Purpose: Implementations of health information technologies are notoriously difficult, which is due to a range of inter-related technical, social and organizational factors that need to be considered. In the light of an apparent lack of empirically based integrated accounts surrounding these issues, this interpretative review aims to provide an overview and extract potentially generalizable findings across settings.
Methods: We conducted a systematic search and critique of the empirical literature published between 1997 and 2010. In doing so, we searched a range of medical databases to identify review papers that related to the implementation and adoption of eHealth applications in organizational settings. We qualitatively synthesized this literature extracting data relating to technologies, contexts, stakeholders, and their inter-relationships.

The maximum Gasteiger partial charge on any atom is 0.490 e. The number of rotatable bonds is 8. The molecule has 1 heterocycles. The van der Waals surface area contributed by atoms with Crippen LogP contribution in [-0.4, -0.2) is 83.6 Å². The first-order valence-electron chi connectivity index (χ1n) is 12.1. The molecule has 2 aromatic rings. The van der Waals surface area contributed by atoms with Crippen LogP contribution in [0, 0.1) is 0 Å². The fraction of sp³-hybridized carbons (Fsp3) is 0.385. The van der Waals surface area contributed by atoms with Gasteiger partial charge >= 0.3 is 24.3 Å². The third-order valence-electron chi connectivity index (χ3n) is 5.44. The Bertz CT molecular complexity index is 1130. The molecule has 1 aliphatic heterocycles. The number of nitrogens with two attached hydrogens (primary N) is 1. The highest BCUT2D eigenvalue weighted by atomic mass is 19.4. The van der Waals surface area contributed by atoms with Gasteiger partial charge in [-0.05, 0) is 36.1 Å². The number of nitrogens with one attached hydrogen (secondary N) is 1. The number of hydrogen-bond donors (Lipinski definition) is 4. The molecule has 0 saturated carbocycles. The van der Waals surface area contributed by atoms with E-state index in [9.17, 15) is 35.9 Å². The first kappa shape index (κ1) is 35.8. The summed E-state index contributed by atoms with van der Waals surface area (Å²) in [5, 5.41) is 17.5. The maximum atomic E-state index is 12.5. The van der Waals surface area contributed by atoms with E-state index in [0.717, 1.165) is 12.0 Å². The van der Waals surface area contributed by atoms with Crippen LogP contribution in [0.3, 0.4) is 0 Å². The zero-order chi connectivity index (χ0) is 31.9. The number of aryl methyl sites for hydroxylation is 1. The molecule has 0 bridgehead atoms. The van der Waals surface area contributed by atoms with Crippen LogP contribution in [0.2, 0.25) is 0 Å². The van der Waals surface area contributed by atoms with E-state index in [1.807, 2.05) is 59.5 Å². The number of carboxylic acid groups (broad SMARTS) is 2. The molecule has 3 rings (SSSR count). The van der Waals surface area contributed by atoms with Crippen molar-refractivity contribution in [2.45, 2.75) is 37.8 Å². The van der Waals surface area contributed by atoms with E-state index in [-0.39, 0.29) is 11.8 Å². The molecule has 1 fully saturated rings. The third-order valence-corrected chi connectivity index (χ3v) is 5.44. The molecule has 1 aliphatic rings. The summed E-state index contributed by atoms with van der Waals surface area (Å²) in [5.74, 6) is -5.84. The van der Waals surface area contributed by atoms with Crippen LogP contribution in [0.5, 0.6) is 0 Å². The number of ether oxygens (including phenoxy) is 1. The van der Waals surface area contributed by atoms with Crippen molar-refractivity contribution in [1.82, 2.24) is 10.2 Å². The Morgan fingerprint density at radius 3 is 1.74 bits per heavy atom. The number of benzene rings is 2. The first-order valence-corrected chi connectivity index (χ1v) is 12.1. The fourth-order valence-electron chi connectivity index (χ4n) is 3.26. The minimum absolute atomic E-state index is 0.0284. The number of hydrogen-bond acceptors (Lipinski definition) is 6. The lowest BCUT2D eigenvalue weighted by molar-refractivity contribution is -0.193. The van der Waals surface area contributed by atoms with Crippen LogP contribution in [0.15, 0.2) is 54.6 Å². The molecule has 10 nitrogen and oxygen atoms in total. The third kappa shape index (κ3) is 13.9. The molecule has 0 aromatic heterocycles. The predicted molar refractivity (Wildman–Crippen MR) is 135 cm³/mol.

Results: From a total body of 121 systematic reviews, we identified 13 systematic reviews encompassing organizational issues surrounding health information technology implementations. By and large, the evidence indicates that there are a range of technical, social and organizational considerations that need to be deliberated when attempting to ensure that technological innovations are useful for both individuals and organizational processes. However, these dimensions are inter-related, requiring a careful balancing act of strategic implementation decisions in order to ensure that unintended consequences resulting from technology introduction do not pose a threat to patients.
Conclusions: Organizational issues surrounding technology implementations in healthcare settings are crucially important, but have as yet not received adequate research attention. This may in part be due to the subjective nature of factors, but also due to a lack of coordinated efforts toward more theoretically-informed work. Our findings may be used as the basis for the development of best practice guidelines in this area.
Copyright © 2012 Elsevier Ireland Ltd. All rights reserved.